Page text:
Of course, there’s no hard and fast rule here, but there are some guidelines.  It’s the old “Infancy>Old Age>S**T happens in between rule that governs most computer hardware.  That is, most drives fail either almost immediately (due to latent manufacturing defects) or after a long period of usage (they just wear out).   In between, drives can fail due to usage problems (dropped laptop, hit by power surge, bad power supply, or even viruses).  So, they can possibly fail at any time.  (Although, if it’s between infancy and old age, you can usually point to one of the problems discussed above.)  You should always be prepared, protecting your data by backing it up as if a crash is imminent.  That way, you’ll have no nasty surprises.  For more discussion, see below.

HOW do you know when your hard drive is failing?  Here are a few signals - -

1.  If you hear a “ticking” or a “clicking” (the so-called “click of death”) coming from your drive.

2.  If you get a boot message that says anything about SMART.

3.  If you get the Microsoft Blue Screen of Death, either upon boot or otherwise.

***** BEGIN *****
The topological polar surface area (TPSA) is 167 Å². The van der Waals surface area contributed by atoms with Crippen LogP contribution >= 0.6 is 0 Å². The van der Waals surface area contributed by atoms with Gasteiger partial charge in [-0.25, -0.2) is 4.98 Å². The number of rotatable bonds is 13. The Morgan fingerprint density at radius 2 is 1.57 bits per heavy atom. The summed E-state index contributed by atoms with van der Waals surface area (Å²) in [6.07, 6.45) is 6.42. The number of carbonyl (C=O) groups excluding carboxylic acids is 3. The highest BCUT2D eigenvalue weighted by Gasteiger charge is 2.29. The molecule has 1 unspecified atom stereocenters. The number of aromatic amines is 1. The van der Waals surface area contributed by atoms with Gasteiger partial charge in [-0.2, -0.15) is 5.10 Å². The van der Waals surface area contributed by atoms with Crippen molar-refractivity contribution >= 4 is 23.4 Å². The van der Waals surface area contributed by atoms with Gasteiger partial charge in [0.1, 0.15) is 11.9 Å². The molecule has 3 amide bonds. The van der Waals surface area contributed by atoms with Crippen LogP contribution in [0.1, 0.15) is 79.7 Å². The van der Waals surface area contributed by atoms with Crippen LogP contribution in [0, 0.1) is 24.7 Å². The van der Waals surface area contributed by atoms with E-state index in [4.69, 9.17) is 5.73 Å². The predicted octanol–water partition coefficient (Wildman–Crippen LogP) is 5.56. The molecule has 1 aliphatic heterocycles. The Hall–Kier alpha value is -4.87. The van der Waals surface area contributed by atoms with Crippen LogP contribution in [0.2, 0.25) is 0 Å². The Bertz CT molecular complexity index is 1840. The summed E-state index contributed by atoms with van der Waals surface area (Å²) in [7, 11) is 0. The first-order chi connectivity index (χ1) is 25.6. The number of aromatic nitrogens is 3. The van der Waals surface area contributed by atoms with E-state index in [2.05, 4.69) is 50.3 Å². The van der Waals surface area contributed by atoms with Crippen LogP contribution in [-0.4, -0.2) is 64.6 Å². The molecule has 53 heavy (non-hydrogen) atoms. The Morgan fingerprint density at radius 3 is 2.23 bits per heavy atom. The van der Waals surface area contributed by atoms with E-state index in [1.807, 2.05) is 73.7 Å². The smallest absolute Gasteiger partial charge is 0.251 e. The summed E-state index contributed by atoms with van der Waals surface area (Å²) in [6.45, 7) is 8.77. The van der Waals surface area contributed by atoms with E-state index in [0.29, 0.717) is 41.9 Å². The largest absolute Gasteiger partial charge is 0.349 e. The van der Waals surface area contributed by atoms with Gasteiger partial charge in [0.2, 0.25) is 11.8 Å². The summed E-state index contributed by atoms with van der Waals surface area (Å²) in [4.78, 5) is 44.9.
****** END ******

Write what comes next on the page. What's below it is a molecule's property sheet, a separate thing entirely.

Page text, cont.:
4.  If you get a boot message that your machine can’t find the operating system.

5.  You have to re-boot more than once to access the operating system because it freezes or locks-up when trying to load.

6.  Saved files mysteriously disappear.

7.  You experience performance degradation, especially when saving and opening files.

What do you do when your hard drive is failing?

This is the time to call for professional help.  You CAN’T fix this yourself.  Call Computer Coach, but FIRST:

SHUT DOWN THE MACHINE. 

DO NOT START IT UP AGAIN (AS IT MAY BE THE LAST TIME IT CAN BE STARTED AND YOU MAY LOSE YOUR DATA IF IT COMPLETELY CRASHES, IF IT HASN’T ALREADY).

DO NOT USE RECOVERY SOFTWARE OR CHKDSK.  CHKDSK, FOR EXAMPLE, IS DESIGNED TO ASSURE THAT YOUR DRIVE IS WORKING PROPERLY WITH LITTLE REGARD FOR YOUR DATA, AND RUNNING IT COULD RESULT IN DATA LOSS.  RECOVERY SOFTWARE WILL NOT WORK ON A PHYSICALLY DAMAGED DRIVE, AND MAY MAKE THE SITUATION MUCH WORSE.  CLICK HERE FOR MORE ABOUT DRIVE RESTORATION.